A new polymer developed at Manchester University, which has a structure that resembles crispy noodles, could help reduce carbon dioxide emissions and help drive the next generation of hydrogen cars.
Dr Peter Budd, a materials chemist working in the Organic Materials Innovation Centre (OMIC) at Manchester University, has won £150,000 worth of new funding from the Engineering and Physical Sciences Research Council (EPSRC) to explore the potential uses of composite membranes made from the ‘polymer of intrinsic microporosity’, or PIM, and a synthetic catalyst.
The 18 month study will look at the feasibility of using catalytic membrane systems to capture and recover carbon dioxide.
Polymers have not previously been investigated as materials for the storage of hydrogen because most polymers are not microporous. But the polymers developed by Dr Budd and his colleagues do possess significant microporosity – and preliminary hydrogen adsorption results are encouraging, with significant quantities adsorbed.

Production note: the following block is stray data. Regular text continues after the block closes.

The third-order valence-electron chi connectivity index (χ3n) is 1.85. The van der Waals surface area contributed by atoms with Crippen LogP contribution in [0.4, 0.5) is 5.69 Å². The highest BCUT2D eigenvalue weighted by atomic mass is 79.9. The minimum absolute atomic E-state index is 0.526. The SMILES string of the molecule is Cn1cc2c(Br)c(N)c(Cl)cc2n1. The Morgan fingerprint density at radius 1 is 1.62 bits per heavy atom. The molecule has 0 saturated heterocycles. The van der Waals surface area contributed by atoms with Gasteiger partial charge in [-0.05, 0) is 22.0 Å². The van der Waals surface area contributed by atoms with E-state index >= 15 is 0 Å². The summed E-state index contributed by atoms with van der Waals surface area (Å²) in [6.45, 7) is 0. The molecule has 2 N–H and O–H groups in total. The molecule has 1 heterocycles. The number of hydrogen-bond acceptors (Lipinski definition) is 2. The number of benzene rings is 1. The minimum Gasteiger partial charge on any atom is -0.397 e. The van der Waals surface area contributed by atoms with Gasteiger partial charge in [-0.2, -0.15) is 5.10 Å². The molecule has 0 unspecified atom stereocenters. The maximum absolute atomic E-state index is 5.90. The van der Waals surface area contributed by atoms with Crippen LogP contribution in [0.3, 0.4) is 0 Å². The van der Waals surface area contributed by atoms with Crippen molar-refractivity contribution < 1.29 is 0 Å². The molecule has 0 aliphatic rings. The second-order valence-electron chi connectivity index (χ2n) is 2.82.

'The PIM acts a bit like a sponge when hydrogen is around. It's made up of long molecules that can trap hydrogen between them, providing a way of supplying hydrogen on demand,' Dr Budd said.
At the moment, the polymer Dr Budd and collaborators at Birmingham and Cardiff University have developed can store about three per cent of its weight as hydrogen, but they hope to double this in the future.
'If we could get that figure up to six per cent hydrogen, that may be enough for a car to go around 300 miles without a refill,' said Dr Budd.